SAN JOSE, Calif. — David Quinn spent most of his pregame media briefing Tuesday discussing why he’d decided to scratch forward Pavel Buchnevich, and talking about how the team as a whole just hadn’t been playing well of late.
“We’ve got to find our way to get back to the things we were doing earlier in the year,’’ the first-year Rangers coach said as his team readied to face the San Jose Sharks. “You want the game to end and you think, ‘Well, we gave ourselves a chance to win.’ And when you’re not winning, your confidence can suffer. And I think that maybe has been the case a little bit, but — too bad. You’ve got to find a way to get it done.’’
Well, in the third game of their four-game trip to Chicago and California, Quinn got the jacked-up effort he was looking for, and two third-period goals by Chris Kreider and some remarkable goaltending by Henrik Lundqvist gave the Rangers a chance to win. In the end, it was Kevin Shattenkirk playing the shootout hero for the second time this season, beating Martin Jones on the final shot of the tiebreaker to give the Rangers a 4-3 shootout win.
The victory was the first on the trip, and the first on the road this season for the Rangers, who improved to 4-7-1 on the season. They finish the trip Thursday in Anaheim against the Ducks.
Kreider’s two third-period goals had sandwiched one by Timo Meier and had the Rangers looking to win in regulation time, but Tomas Hertl scored in the last second of regulation to tie the game, 3-3, and both teams had power plays in the five-minute, sudden-death overtime. Lundqvist made 31 saves in the game and three more in the shootout.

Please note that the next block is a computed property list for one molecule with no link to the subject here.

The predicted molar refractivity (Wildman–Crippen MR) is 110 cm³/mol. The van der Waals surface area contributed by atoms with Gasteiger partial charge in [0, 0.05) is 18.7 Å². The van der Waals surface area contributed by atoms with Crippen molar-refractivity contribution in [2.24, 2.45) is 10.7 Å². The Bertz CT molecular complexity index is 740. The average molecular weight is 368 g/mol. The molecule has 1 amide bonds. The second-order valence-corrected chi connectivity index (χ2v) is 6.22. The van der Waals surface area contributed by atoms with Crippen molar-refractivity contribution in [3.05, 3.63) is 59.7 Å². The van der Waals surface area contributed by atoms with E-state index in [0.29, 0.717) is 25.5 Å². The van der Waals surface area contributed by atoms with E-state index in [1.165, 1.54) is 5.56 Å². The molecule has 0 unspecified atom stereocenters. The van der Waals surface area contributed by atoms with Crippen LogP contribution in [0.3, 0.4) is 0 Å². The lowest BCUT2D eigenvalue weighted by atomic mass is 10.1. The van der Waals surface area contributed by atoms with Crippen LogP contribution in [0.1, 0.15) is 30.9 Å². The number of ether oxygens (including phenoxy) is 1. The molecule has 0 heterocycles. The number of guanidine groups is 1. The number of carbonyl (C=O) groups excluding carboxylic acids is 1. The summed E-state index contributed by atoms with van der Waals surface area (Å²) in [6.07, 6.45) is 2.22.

"It was a pretty intense game," Lundqvist said. "Emotionally, it was a challenge, too, I think. After what happened in L.A. [a last-minute, 4-3 loss to the Kings], to go through what we went through today —– I couldn’t believe it when they tied the game … I’m just happy with the way we responded. We got the win. We played a really good game — against a good team. The only thing that bothers me is the way they tied the game [in the last second]. It was a shock."
Quinn said: "It really would have been a sin [to lose]. We did a lot of good things, played hard … We’ve got to learn to close games out; we’ve got to understand situational hockey. But to come in here and get two points against a really good hockey team, I think, says an awful lot about our guys. The last three games, we think we’ve struggled a little bit — haven’t been playing the way we think we’re capable of. I thought we got back to things we were doing earlier in the year, and turned it up a notch."
With the Sharks beginning a four-game homestand after playing eight of their first 11 on the road, and with Joe Thornton returning to the Sharks lineup after missing nine games following knee surgery, San Jose took an early lead when Brent Burns fired a slap shot from the right point that went through the two-man screen of Filip Chytil and Neal Pionk and past Lundqvist to open the scoring at 3:22.
But the Rangers got that one back just 59 seconds later, when Mats Zuccarello fired a knuckleball from the upper right wing circle that somehow got past San Jose goalie Martin Jones.
The Sharks began to find their legs and generate more shots at the Rangers’ net and get more traffic in front of Lundqvist, who had to make several quick-reaction saves on deflected shots in the second period. Lundqvist also suffered a scare late in the period, when he was bumped by his own teammate, Cody McLeod, who had fallen to the ice and was sliding backward on his knees. McLeod hit Lundqvist in the mask, twisting the goalie’s neck backward. Lundqvist stayed down on his knees for a few moments and was tended to by trainer Jim Ramsay, who massaged the back of his left shoulder during the ensuing television timeout. Lundqvist stayed in the game, however, and made several more saves before the period ended.